The age- and sex-adjusted and multivariable-adjusted mean values for the total brain volume (TBV)-to-estimated total intracranial volume (eTIV), hippocampal volume (HV)-to-eTIV, and white matter hypointensities volume (WMHV)-to-eTIV ratios are presented according to frailty status in Table 3. The prefrail group had significantly lower mean values for the TBV-to-eTIV ratio and significantly higher mean values for the WMHV-to-eTIV ratio compared with the robust group after adjustment for age, sex, hypertension, diabetes mellitus, serum LDL and HDL cholesterol levels, education level, GDS score, ApoE E4 carrier status, and MMSE score. In assessing whether the five components of physical frailty were associated with each magnetic resonance imaging (MRI) parameter, the multivariable-adjusted mean values for the TBV-to-eTIV and HV-to-eTIV ratios were significantly lower, whereas those for the WMHV-to-eTIV ratios were significantly higher in individuals with slowness compared with those in the robust group (Table 3). Additionally, the multivariable-adjusted mean values for the WMHV-to-eTIV ratio were significantly higher in individuals with weakness compared with those in the robust group (Table 3). Among ApoE E4 non-carriers, we found significant associations between prefrailty status and TBV-to-eTIV and WMHV-to-eTIV ratios, slowness and TBV-to-eTIV and WMHV-to-eTIV ratios, and a positive but insignificant association between slowness and HV-to-eTIV ratio (Supplementary Table 4). Additionally, significant associations were observed between weakness and WMHV-to-eTIV ratio and exhaustion and WMHV-to-eTIV ratio (Supplementary Table 4). When we conducted the analysis between the individuals with prefrail and frail group and robust group, these associations remained unchanged (Supplementary Table 3).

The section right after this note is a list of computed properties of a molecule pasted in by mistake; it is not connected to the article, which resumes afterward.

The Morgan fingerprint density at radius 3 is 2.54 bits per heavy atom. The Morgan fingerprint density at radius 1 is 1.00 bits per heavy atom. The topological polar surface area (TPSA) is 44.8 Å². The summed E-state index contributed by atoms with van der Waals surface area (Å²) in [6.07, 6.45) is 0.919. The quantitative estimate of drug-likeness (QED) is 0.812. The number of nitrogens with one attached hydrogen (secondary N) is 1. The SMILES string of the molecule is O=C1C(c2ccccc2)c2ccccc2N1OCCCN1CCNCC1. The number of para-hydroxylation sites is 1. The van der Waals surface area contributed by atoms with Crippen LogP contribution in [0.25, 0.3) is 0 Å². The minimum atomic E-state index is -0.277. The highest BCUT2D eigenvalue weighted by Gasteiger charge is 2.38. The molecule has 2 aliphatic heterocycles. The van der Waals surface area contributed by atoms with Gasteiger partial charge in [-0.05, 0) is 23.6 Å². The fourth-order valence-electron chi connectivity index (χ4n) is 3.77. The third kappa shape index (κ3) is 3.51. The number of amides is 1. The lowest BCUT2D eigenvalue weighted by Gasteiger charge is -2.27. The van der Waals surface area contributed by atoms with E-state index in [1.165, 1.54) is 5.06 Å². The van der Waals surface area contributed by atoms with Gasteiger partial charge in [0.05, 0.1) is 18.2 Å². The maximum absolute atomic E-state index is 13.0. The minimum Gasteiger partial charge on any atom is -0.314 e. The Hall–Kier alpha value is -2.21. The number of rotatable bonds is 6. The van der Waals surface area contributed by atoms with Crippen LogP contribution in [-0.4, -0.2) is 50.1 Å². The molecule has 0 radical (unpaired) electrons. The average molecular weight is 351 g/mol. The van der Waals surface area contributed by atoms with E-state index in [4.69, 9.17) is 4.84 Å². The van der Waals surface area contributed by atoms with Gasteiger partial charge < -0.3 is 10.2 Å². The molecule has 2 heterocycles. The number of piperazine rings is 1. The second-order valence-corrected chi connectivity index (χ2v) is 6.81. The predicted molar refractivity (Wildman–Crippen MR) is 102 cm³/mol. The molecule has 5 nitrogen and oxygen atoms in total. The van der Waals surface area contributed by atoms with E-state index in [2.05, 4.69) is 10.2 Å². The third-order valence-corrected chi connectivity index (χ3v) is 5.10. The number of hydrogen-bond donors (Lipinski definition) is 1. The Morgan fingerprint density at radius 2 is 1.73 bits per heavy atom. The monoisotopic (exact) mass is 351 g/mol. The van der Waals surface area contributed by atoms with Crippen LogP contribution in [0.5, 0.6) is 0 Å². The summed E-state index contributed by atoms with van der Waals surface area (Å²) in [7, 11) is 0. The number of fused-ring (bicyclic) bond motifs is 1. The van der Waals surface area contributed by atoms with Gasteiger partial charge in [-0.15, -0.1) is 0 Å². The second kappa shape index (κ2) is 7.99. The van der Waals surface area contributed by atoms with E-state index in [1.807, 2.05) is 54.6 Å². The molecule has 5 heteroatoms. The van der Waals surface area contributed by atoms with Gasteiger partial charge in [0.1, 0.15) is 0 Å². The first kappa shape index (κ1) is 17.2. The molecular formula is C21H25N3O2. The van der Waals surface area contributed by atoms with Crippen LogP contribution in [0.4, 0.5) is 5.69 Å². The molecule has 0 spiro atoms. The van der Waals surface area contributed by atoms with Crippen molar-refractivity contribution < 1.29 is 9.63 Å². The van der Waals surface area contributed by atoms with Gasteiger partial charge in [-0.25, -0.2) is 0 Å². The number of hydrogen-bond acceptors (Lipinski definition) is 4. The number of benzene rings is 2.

Furthermore, we investigated whether the five components of physical frailty were associated with each MRI-extracted brain trait among individuals having only one component of each physical frailty (Table 4). Individuals with slowness had significantly lower multivariable-adjusted mean values for the TBV-to-eTIV and HV-to-eTIV ratios and higher values for the WMHV-to-eTIV ratio than those in the robust group (Table 4).
Our study demonstrated for the first time that the prefrail state and the components of physical frailty, such as slowness and weakness, were significantly associated with brain structural changes in cognitively unimpaired older adults. The prefrail state was significantly associated with global brain atrophy and white matter hypointensities on 3D T1-weighted imaging. Slowness was associated with global brain atrophy, reduced hippocampal volumes, and white matter hypointensities, whereas weakness was associated with white matter hypointensities. When we analyzed the participants among ApoE E4 non-carriers, we found a significant association between prefrail state and global brain atrophy and white matter hypointensities, and a positive but insignificant association was observed between slowness and reduced hippocampal volumes. This study found that the prefrail state, which is early-stage physical frailty, is associated with brain structural changes in cognitively unimpaired older adults.